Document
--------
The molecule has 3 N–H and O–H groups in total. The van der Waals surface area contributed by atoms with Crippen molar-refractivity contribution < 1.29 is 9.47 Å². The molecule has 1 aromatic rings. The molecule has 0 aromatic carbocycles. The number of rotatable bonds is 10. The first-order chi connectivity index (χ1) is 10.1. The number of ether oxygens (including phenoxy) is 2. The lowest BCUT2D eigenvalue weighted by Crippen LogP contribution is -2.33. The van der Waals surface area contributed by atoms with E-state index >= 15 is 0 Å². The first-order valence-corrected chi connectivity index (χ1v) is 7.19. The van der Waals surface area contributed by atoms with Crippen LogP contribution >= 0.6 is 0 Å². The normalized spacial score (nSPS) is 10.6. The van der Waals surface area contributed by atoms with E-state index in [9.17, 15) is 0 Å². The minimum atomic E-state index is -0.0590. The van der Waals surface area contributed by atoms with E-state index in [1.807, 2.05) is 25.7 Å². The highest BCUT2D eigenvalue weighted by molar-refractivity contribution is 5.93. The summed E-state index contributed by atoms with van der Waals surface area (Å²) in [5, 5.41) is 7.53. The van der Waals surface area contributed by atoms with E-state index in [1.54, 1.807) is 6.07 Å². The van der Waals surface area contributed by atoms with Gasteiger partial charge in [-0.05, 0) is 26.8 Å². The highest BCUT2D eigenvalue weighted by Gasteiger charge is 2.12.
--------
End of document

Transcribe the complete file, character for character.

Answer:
The molecule has 3 N–H and O–H groups in total. The van der Waals surface area contributed by atoms with Crippen molar-refractivity contribution < 1.29 is 9.47 Å². The molecule has 1 aromatic rings. The molecule has 0 aromatic carbocycles. The number of rotatable bonds is 10. The first-order chi connectivity index (χ1) is 10.1. The number of ether oxygens (including phenoxy) is 2. The lowest BCUT2D eigenvalue weighted by Crippen LogP contribution is -2.33. The van der Waals surface area contributed by atoms with E-state index >= 15 is 0 Å². The first-order valence-corrected chi connectivity index (χ1v) is 7.19. The van der Waals surface area contributed by atoms with Crippen LogP contribution >= 0.6 is 0 Å². The normalized spacial score (nSPS) is 10.6. The van der Waals surface area contributed by atoms with E-state index in [9.17, 15) is 0 Å². The minimum atomic E-state index is -0.0590. The van der Waals surface area contributed by atoms with E-state index in [1.807, 2.05) is 25.7 Å². The highest BCUT2D eigenvalue weighted by molar-refractivity contribution is 5.93. The summed E-state index contributed by atoms with van der Waals surface area (Å²) in [5, 5.41) is 7.53. The van der Waals surface area contributed by atoms with E-state index in [1.54, 1.807) is 6.07 Å². The van der Waals surface area contributed by atoms with Gasteiger partial charge in [-0.05, 0) is 26.8 Å². The highest BCUT2D eigenvalue weighted by Gasteiger charge is 2.12.